• Make It Your Own – Most side by sides are pretty plain Jane when you buy them brand new. But with the endless after market parts available for all makes and models these days, it leaves the opportunity to be able to build your machine to your liking.
  • Treat It How You Like – If you are purchasing a side by side straight from the dealership you know exactly how the side by side has been maintained and driven.

The Disadvantages of Buying a New UTV

  • Price – Depending on the make and model f your side by side you can pay upwards of $40,000 to purchase a new side by side. And here’s the kicker… You’ll most likely end up dishing out thousands of dollars more for after market accessories once you get riding and find that you need a windshield, a winch, a stereo, a better roll cage or a lift kit and bigger tires etc.
  • Insurance – If you are financing your side by side then chances are you will be required to have insurance on your new side by side. Even if you pay cash for it I’d recommend insurance anyways. And with a brand new machine insurance can get a little pricey depending on your insurance provider.

6 Things You Must Consider Before Buying A Side by Side

My Redneck Toy Hauler I Built For Camping With The Side by Side

Whether you decide to buy new or used there are some general things that should be considered before you settle on your new toy. Here are a few tips and things you should consider that’ll help you make a decision while you are shopping for a side by side.

  1. What conditions and terrain will you be riding in? This is the first thing that I put on this list for a reason. You need to buy a machine that is built for the terrain that you will be riding in as well as your riding style. Every machine has it’s strengths and weaknesses based on the terrain and riding style they’re meant for.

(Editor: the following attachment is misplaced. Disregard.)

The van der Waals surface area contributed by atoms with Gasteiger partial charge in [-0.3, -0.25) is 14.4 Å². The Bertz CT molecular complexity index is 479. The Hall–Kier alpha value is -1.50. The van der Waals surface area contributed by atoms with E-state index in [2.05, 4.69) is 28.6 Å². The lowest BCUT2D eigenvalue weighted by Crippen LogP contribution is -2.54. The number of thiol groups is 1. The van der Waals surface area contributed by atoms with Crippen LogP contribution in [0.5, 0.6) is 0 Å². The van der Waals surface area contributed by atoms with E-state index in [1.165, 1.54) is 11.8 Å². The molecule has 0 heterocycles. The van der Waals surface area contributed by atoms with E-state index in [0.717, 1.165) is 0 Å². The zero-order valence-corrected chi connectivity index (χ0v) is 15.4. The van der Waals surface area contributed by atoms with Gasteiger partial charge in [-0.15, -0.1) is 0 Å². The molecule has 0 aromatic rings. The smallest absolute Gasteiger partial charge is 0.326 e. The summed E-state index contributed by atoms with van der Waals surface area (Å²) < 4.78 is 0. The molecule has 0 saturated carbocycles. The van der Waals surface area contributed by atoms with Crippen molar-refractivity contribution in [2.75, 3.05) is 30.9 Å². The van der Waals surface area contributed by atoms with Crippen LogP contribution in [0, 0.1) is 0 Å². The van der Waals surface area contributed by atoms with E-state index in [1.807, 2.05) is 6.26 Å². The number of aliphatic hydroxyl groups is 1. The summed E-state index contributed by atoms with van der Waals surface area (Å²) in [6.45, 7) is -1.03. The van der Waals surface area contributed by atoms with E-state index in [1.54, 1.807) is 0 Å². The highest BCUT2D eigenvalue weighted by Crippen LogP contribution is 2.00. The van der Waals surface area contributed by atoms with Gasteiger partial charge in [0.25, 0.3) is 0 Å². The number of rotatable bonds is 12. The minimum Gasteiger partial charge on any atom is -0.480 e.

I’ve seen too many people run out and buy a 1000cc Polaris Rzr Turbo because of the hype that surrounds them, only to find out that they’re not built for technical trails, resulting in having to replace belts along with a whole slew of other issues.

    That’s why it’s important to look at things like horsepower, weight, wheel base, overall width and length, ride height, suspension travel, tires, belt drive or shaft drive etc….
  2. Who’s going to be riding with you? When I bought my Teryx I wanted something that had a short wheel base because of my style of riding and the terrain I planned to ride in. I found the Teryx 800 LE to be perfect, or so I thought.

    I was under the impression that the Teryx 4 was longer in length than the Teryx 2 so I settled on the 2 seater, only to find out that they are the same wheel base and I could have had the 2 extra seats for 2 extra passengers to ride along. There is the option for the extra seats with the Quad Boss UTV Jump Seat (Amazon Link) but it’s not as safe as I need for my style of riding.

    With that said, do your homework. Know how many passengers you need or want riding with you and pick a machine based on that. You can buy side by sides that allow anywhere from 1 to 6 passengers.
  3. Check your local ATV/UTV laws! Knowing your local laws can help you in deciding what machine is right for you. For example, some jurisdictions do not allow side by sides that are any wider than 50 inches to ride their trails. And most side by sides are at least 60 inches wide unless you go for the trail edition side by sides.

    Or maybe side by sides are street legal in your state or county which will mean that you don’t need to invest the extra money to purchase a trailer and a tow rig to get your side by side to and from the trails. Heck, get rid of the car and use your new side by side as your grocery getter and to drop the kids off at school. Now you get to save money and look cool doing it 😉

    Are helmets or other safety gear mandatory to drive a side by side in your area? Some areas will issue big fines if you are not wearing a helmet out on the trails. In British Columbia where I’m from, I do not need to wear a helmet but I always carry one for hairy situations.